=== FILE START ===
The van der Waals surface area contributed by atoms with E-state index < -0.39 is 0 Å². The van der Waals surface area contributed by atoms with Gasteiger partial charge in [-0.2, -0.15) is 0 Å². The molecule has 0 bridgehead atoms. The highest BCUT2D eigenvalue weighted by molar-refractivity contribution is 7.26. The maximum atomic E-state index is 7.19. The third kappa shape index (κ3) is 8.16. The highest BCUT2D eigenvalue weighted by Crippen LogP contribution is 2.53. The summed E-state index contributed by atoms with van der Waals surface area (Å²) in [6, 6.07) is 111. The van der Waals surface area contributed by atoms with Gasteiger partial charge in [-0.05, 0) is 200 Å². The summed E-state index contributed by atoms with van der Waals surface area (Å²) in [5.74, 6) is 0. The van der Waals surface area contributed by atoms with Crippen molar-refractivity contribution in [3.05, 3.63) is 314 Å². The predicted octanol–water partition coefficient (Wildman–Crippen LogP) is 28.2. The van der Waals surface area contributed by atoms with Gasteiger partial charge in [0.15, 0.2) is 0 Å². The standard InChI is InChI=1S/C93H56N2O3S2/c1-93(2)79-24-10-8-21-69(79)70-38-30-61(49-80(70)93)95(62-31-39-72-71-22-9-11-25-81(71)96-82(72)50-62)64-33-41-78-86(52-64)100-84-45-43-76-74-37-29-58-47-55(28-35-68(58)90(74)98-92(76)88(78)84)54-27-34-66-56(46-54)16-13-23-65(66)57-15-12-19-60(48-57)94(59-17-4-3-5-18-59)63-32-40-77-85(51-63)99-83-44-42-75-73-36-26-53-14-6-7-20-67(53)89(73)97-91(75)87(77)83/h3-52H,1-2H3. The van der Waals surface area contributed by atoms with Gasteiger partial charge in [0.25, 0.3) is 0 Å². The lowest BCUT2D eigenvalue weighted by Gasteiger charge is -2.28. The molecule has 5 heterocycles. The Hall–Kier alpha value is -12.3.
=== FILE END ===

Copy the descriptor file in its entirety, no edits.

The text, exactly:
The van der Waals surface area contributed by atoms with E-state index < -0.39 is 0 Å². The van der Waals surface area contributed by atoms with Gasteiger partial charge in [-0.2, -0.15) is 0 Å². The molecule has 0 bridgehead atoms. The highest BCUT2D eigenvalue weighted by molar-refractivity contribution is 7.26. The maximum atomic E-state index is 7.19. The third kappa shape index (κ3) is 8.16. The highest BCUT2D eigenvalue weighted by Crippen LogP contribution is 2.53. The summed E-state index contributed by atoms with van der Waals surface area (Å²) in [6, 6.07) is 111. The van der Waals surface area contributed by atoms with Gasteiger partial charge in [-0.05, 0) is 200 Å². The summed E-state index contributed by atoms with van der Waals surface area (Å²) in [5.74, 6) is 0. The van der Waals surface area contributed by atoms with Crippen molar-refractivity contribution in [3.05, 3.63) is 314 Å². The predicted octanol–water partition coefficient (Wildman–Crippen LogP) is 28.2. The van der Waals surface area contributed by atoms with Gasteiger partial charge in [0.15, 0.2) is 0 Å². The standard InChI is InChI=1S/C93H56N2O3S2/c1-93(2)79-24-10-8-21-69(79)70-38-30-61(49-80(70)93)95(62-31-39-72-71-22-9-11-25-81(71)96-82(72)50-62)64-33-41-78-86(52-64)100-84-45-43-76-74-37-29-58-47-55(28-35-68(58)90(74)98-92(76)88(78)84)54-27-34-66-56(46-54)16-13-23-65(66)57-15-12-19-60(48-57)94(59-17-4-3-5-18-59)63-32-40-77-85(51-63)99-83-44-42-75-73-36-26-53-14-6-7-20-67(53)89(73)97-91(75)87(77)83/h3-52H,1-2H3. The van der Waals surface area contributed by atoms with Gasteiger partial charge in [0.25, 0.3) is 0 Å². The lowest BCUT2D eigenvalue weighted by Gasteiger charge is -2.28. The molecule has 5 heterocycles. The Hall–Kier alpha value is -12.3.